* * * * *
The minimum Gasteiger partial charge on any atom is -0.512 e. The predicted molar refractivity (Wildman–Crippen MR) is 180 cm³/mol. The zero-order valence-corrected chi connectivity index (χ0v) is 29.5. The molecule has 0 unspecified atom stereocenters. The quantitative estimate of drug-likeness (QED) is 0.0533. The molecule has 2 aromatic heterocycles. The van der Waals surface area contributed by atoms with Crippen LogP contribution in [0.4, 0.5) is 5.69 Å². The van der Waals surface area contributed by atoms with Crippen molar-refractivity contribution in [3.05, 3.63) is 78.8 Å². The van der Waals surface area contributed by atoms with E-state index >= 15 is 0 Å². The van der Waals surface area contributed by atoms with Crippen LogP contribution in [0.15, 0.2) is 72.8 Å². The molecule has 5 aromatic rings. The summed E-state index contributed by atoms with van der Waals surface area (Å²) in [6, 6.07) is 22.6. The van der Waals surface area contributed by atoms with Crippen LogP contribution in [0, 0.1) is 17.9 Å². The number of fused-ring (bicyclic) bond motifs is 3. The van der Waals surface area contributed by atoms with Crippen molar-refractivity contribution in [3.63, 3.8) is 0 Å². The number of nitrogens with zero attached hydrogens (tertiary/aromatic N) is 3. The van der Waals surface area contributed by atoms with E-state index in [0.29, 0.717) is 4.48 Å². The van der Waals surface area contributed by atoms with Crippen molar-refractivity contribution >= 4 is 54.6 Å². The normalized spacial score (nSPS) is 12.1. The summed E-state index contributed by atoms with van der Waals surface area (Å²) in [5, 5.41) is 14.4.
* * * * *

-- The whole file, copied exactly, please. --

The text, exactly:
The minimum Gasteiger partial charge on any atom is -0.512 e. The predicted molar refractivity (Wildman–Crippen MR) is 180 cm³/mol. The zero-order valence-corrected chi connectivity index (χ0v) is 29.5. The molecule has 0 unspecified atom stereocenters. The quantitative estimate of drug-likeness (QED) is 0.0533. The molecule has 2 aromatic heterocycles. The van der Waals surface area contributed by atoms with Crippen LogP contribution in [0.4, 0.5) is 5.69 Å². The van der Waals surface area contributed by atoms with Crippen molar-refractivity contribution in [3.05, 3.63) is 78.8 Å². The van der Waals surface area contributed by atoms with E-state index >= 15 is 0 Å². The van der Waals surface area contributed by atoms with Crippen LogP contribution in [0.15, 0.2) is 72.8 Å². The molecule has 5 aromatic rings. The summed E-state index contributed by atoms with van der Waals surface area (Å²) in [6, 6.07) is 22.6. The van der Waals surface area contributed by atoms with Crippen LogP contribution in [0, 0.1) is 17.9 Å². The number of fused-ring (bicyclic) bond motifs is 3. The van der Waals surface area contributed by atoms with Crippen molar-refractivity contribution in [3.63, 3.8) is 0 Å². The number of nitrogens with zero attached hydrogens (tertiary/aromatic N) is 3. The van der Waals surface area contributed by atoms with E-state index in [0.29, 0.717) is 4.48 Å². The van der Waals surface area contributed by atoms with Crippen molar-refractivity contribution >= 4 is 54.6 Å². The normalized spacial score (nSPS) is 12.1. The summed E-state index contributed by atoms with van der Waals surface area (Å²) in [5, 5.41) is 14.4.